March 13, 2006

Privacy exposed

Do you document your private methods and fields?

I do.

I realized this not long ago when I was trying to use a field, forgot exactly what its type was, put my cursor on top of it and waited for the tooltip to appear.

Now, why would you want to add JavaDoc comments to parts of your code that will be skipped by JavaDoc?  For your IDE, of course.

In theory, you should never need this since the class and the name of your fields should be self explanatory, but there are times when real comments come in very handy.  Compare:

List<Account> m_accounts;

with

Map<String, List<Method>> m_groups;

Again, this example is a bit borderline.  When your types become a bit contrived such as the one shown above, you should probably consider creating a class to hold them:

public class GroupMap extends Map<String, List<Method>> {

or even better, use composition instead of inheritance to make sure you only expose in your API what you really need.  Still, this practice is sometimes overkill, especially when this private field will only be used in one class.

Exposing privates is something that is very Java-y.  I remember being quite surprised the first times I read Java code.  Not only were implementations and interfaces mixed up in one class, the private fields were shown at the top of the class!  C++ programmers usually put the private parts of their classes at the very bottom of their code in order to focus on the important (public) part of their class, and you tend to browse header files more than the real implementation when you are trying to find out how to use an API.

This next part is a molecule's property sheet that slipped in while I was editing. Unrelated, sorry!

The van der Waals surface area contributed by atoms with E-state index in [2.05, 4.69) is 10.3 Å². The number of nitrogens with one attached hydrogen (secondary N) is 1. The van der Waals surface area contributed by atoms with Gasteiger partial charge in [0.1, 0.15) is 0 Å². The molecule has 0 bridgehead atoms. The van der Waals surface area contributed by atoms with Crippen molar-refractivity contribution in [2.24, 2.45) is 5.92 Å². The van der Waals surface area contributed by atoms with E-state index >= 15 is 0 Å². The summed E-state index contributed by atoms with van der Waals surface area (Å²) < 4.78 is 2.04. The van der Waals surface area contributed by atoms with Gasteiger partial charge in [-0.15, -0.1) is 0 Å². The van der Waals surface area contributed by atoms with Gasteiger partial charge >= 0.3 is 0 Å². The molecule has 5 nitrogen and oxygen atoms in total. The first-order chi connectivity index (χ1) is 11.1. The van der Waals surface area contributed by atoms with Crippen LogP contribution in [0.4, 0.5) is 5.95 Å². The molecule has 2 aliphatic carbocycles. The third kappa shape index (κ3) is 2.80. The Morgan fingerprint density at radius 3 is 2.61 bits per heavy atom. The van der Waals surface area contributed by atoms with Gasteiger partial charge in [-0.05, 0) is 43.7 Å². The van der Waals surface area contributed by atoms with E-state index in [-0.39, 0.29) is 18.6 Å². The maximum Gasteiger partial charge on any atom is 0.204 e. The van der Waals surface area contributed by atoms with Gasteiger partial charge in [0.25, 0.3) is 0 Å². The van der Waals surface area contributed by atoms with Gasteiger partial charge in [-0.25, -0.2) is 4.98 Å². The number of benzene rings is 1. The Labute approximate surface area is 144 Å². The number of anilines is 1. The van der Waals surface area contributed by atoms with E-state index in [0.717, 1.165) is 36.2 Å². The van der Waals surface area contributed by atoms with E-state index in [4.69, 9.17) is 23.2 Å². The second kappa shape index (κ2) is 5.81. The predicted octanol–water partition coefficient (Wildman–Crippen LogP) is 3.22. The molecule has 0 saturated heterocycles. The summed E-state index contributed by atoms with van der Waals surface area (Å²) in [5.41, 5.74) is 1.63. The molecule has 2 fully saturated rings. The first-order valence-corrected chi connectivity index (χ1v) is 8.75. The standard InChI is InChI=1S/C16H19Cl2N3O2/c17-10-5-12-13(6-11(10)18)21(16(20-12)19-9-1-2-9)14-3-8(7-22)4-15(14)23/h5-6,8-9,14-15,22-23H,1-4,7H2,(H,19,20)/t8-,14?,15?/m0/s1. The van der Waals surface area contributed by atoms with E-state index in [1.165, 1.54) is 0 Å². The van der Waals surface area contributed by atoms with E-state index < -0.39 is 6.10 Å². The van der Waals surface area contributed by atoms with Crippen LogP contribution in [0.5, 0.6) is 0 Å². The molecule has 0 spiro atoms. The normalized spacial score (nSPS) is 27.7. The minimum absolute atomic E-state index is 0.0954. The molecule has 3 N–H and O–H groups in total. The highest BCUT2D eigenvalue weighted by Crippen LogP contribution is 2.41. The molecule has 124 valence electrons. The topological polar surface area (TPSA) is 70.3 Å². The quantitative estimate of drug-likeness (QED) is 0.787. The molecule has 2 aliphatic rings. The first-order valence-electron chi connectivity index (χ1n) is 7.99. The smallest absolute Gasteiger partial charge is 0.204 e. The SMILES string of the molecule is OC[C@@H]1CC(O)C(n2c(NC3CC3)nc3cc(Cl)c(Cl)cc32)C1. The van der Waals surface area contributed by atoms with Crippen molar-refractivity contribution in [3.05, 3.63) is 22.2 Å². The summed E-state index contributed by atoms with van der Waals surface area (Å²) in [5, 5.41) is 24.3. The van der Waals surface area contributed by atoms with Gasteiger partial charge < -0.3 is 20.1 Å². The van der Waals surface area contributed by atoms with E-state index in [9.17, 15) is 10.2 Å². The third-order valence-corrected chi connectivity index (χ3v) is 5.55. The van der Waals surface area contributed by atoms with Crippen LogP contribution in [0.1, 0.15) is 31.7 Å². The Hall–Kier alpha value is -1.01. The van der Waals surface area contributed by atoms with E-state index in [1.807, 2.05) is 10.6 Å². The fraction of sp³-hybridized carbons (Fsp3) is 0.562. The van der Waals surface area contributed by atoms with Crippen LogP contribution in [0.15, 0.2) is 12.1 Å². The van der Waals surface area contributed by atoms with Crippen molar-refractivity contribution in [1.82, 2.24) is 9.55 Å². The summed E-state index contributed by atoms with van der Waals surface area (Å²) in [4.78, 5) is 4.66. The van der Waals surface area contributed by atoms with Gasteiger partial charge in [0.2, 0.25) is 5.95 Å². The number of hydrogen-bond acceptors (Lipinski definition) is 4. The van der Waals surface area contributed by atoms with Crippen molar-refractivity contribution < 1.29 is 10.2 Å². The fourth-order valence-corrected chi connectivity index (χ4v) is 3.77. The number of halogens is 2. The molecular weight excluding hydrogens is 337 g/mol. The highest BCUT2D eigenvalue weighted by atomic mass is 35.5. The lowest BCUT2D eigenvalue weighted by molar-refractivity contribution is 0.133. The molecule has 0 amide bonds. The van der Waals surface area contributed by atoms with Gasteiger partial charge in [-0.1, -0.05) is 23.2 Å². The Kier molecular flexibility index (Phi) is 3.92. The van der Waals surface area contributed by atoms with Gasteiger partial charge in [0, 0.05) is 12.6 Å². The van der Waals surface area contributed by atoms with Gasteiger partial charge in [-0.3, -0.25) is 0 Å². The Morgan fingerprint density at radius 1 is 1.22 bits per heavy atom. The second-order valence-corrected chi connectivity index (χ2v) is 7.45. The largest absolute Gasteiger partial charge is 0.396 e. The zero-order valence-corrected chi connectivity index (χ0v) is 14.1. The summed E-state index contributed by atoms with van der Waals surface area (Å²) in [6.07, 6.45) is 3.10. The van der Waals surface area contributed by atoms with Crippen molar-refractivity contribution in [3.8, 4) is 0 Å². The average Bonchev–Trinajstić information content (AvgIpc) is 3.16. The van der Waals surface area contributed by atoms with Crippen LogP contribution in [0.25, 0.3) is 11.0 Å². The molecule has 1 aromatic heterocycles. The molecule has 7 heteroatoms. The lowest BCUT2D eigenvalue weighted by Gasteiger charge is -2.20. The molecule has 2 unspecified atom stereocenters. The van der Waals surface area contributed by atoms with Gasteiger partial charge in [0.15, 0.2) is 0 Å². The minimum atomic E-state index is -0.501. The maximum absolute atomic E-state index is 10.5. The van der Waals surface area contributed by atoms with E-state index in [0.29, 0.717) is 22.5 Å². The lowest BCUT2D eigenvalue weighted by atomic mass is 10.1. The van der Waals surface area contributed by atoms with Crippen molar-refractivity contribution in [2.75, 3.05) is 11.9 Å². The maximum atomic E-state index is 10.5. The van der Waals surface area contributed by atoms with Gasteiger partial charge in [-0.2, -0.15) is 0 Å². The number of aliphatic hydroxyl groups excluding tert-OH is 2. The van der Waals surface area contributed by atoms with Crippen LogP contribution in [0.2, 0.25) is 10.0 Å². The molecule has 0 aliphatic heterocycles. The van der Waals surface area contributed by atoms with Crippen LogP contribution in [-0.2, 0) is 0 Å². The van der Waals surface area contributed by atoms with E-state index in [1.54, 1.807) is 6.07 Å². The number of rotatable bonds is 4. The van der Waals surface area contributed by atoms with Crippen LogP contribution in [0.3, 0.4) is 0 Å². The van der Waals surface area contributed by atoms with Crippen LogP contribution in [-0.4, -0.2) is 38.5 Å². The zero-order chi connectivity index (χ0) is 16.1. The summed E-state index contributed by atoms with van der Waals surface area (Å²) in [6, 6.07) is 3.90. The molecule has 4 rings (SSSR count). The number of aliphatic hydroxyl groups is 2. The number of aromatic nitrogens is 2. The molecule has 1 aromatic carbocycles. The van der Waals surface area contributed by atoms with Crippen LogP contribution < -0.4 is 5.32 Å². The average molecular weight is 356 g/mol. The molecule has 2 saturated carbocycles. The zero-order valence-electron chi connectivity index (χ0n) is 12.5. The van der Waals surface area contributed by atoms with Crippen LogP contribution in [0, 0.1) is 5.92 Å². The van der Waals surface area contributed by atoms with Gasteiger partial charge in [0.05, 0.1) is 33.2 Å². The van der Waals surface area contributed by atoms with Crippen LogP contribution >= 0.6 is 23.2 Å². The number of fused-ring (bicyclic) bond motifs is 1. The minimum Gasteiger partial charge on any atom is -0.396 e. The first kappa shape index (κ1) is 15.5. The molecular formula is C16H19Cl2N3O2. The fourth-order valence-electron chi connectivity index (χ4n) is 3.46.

It took me a while but I finally got used to it.  I still think there are pros and cons to this practice, though:

+ When you read a class, seeing the private fields first might give you a better sense of how the class works.

- Very often, the first thing I'm interested in when I read the code of a class is its constructors, and private fields get in the way of this information.

Still.  At the end of the day, if you see some Java code that is not immediately obvious to you, the simple fact that you're wondering whether you should add a comment or not means you probably should.

How about you, do you document private methods and fields?

 

Posted by cedric at March 13, 2006 04:32 PM
Comments

Sometimes. In most of the work I do, the main reason for the Javadoc in the first place is to use it within the IDE - in this context, documenting privates make sense.

However, since I started using Java 1.5, most of my private comments have faded - mostly, I used them to document the contents of collections.

Posted by: Robert at March 13, 2006 08:18 PM

I think its ironic to talk about what the IDE can do for you when you use the eye-sore (and completely redundant) techniques of IInterface and m_field.

TestNG is nice, but the source makes my eyes water ;)

Posted by: ct at March 13, 2006 09:17 PM

I'm almost surprised you didn't document your privates, since javadocing all the code is the only way you can be sure your code can be read by another developper without issues.